MuniFi has now been live long enough in many cities to get some feedback. Like we predicted, this year many of these bigger networks will now be put to the test.
And well, certain initial findings are a little troubling when it comes to consumer use of some city-wide Wi-Fi networks.
The Chronicle took a trip to Taipei to check out the 15-month old, Wi-Fi network run by Q-Ware, which is one of the world’s largest. Their assessment:
The city has struggled to get subscribers to sign up for the service . . . due to some perceived performance issues, competition from free hotspots and a lack of applications.
Q-Ware told the Chronicle the network had brought in an average of 20,000 monthly subscribers ($12 a month) and about 10,000 subscribers with daily, weekly or monthly one-time passes. Those figures might sound high for some networks, but Q-Ware’s $30 million investment (some say the costs are higher) was supposed to bring in an initial projection of 250,000 average users by the end of last year, and 200,000 average users to break even.
The New York Times took a look at the network last June, and found “just 40,000 of Taipei’s 2.6 million residents have agreed to pay for the service since January.” Does that mean the subscriber numbers have actually dropped over the past several months? Uh-oh.
While small in comparison to Taipei, the Lompoc (Calif.) city Wi-Fi network is causing some concern with a lack of interest from residents, according to The Lompoc Record. The article published Monday says:
Weak signals, which delayed the city’s WiFi system for five months, are still plaguing the $3 million Lompoc Net system, although city officials say the customer base is beginning to grow.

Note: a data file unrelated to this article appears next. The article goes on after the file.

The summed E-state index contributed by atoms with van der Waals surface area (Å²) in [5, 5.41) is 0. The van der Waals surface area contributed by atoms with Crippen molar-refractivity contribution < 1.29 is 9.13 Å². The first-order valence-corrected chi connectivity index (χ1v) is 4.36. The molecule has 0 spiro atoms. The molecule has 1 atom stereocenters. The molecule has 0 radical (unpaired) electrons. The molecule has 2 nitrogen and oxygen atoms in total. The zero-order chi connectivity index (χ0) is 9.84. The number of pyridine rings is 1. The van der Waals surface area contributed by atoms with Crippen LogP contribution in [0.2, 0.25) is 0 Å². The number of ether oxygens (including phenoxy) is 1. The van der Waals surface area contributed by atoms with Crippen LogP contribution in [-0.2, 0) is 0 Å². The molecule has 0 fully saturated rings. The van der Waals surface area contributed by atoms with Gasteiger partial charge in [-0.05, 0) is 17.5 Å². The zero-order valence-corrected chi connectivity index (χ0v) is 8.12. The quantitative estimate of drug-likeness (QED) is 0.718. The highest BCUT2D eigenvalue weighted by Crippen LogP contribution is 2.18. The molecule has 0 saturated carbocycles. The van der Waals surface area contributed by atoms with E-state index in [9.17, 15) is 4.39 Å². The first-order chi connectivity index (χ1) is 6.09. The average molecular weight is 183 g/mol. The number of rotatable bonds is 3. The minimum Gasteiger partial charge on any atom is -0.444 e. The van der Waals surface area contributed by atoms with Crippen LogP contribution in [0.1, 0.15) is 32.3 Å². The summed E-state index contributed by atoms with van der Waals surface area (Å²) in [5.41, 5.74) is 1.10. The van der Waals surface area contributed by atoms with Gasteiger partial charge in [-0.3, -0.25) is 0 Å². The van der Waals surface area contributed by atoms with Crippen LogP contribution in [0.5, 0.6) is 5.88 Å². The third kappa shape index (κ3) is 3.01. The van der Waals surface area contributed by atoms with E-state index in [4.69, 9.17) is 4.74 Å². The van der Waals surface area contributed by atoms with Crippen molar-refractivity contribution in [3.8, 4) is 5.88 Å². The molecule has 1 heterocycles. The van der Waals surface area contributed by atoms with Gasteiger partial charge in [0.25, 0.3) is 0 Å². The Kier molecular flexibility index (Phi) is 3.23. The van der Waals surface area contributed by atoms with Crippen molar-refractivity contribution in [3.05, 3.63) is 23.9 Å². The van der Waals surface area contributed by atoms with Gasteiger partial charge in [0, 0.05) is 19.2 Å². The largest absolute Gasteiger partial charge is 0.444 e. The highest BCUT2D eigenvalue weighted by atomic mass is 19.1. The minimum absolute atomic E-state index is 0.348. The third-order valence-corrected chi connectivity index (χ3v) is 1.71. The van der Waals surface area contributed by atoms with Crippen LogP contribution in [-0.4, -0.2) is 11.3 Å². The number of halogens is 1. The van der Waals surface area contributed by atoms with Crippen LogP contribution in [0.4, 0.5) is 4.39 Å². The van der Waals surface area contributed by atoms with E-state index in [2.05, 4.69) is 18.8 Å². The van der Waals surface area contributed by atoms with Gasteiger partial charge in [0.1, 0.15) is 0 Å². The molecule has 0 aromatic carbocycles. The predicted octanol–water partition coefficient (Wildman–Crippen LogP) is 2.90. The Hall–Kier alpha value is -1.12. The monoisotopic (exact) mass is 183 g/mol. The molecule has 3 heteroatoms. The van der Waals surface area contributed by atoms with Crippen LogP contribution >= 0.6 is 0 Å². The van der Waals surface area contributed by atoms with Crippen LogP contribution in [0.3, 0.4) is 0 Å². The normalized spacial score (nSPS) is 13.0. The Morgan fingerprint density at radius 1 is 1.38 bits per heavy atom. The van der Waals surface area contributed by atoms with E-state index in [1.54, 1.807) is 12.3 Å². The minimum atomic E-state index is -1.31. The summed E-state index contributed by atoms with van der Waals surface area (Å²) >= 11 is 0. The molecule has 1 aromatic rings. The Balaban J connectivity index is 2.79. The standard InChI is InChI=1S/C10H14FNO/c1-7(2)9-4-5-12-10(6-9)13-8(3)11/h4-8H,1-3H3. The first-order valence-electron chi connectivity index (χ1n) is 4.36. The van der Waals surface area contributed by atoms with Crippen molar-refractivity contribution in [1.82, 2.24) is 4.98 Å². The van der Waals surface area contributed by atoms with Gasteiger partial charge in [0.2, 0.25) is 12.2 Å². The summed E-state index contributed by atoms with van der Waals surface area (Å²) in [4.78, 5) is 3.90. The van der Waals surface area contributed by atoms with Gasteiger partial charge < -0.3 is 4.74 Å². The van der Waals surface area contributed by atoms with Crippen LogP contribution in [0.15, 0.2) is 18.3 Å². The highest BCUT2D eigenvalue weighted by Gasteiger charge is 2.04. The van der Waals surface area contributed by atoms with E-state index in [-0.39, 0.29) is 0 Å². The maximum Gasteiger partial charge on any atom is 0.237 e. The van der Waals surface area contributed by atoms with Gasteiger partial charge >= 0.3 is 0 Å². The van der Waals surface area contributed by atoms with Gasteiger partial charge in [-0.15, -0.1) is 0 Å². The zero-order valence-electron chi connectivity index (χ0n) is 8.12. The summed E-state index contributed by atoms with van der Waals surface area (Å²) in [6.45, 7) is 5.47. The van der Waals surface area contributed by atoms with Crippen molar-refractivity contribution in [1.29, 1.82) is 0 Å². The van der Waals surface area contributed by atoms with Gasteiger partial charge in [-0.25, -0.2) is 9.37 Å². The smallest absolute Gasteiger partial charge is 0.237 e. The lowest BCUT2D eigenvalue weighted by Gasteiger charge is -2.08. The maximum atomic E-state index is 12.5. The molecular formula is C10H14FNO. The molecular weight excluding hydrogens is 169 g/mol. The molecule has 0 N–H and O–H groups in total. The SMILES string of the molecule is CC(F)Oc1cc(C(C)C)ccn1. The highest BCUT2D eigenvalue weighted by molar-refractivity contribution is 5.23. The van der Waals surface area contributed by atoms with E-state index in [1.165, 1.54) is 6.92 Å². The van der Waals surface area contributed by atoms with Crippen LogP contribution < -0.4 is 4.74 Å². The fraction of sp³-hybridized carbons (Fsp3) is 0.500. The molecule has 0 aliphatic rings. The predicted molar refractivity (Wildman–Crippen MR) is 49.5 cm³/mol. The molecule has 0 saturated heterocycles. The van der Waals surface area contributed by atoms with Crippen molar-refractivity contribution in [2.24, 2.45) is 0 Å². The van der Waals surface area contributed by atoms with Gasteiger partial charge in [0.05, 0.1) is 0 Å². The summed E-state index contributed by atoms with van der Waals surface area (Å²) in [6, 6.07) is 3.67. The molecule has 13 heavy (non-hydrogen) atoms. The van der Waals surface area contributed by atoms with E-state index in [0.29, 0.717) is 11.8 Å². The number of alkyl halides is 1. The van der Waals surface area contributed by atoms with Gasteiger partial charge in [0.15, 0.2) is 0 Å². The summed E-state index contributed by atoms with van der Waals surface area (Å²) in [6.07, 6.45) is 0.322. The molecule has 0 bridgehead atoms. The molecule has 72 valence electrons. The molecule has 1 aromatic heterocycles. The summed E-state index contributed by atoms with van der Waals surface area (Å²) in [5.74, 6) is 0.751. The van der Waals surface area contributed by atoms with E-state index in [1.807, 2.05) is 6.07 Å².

The article says the network went live last September, and brought in 137 customers, and now there are just 281 customers — far less than the city needs to make the service financially viable.
Portland’s MetroFi network seems to be having its own problems with coverage according to an initial study by an independent team that also works with Portland’s Personal Telco Project (update: the authors of the study say their work was not officially part of the Personal Telco Project). I asked Earthlink for its latest subscriber numbers of its live networks, and the company said they are not providing those figures right now.
A major problem is the one that Wi-Fi consultant Craig Settles pointed out to us in January, that “public access of city-wide Wi-Fi networks will be widely viewed as financially the weakest pillar in the business case for municipal wireless,” by the end of 2007. Instead, mobile workforce applications will be muni networks’ big ROI generator, he says.
It looks like this situation is playing out for some of these networks. Cities that rely mainly on consumer use to sustain the network, might want to rethink things.
The gap is also in perception of what these networks can be used for. If consumers are looking for guaranteed 3G style coverage outside, as well as indoor coverage without extra hardware, they will be disappointed. If they’re looking for blazing fiber-fast bandwidth over Wi-Fi, they probably won’t get that on most MuniFi networks either.
Note to network builders: be truthful or risk consumer backlash.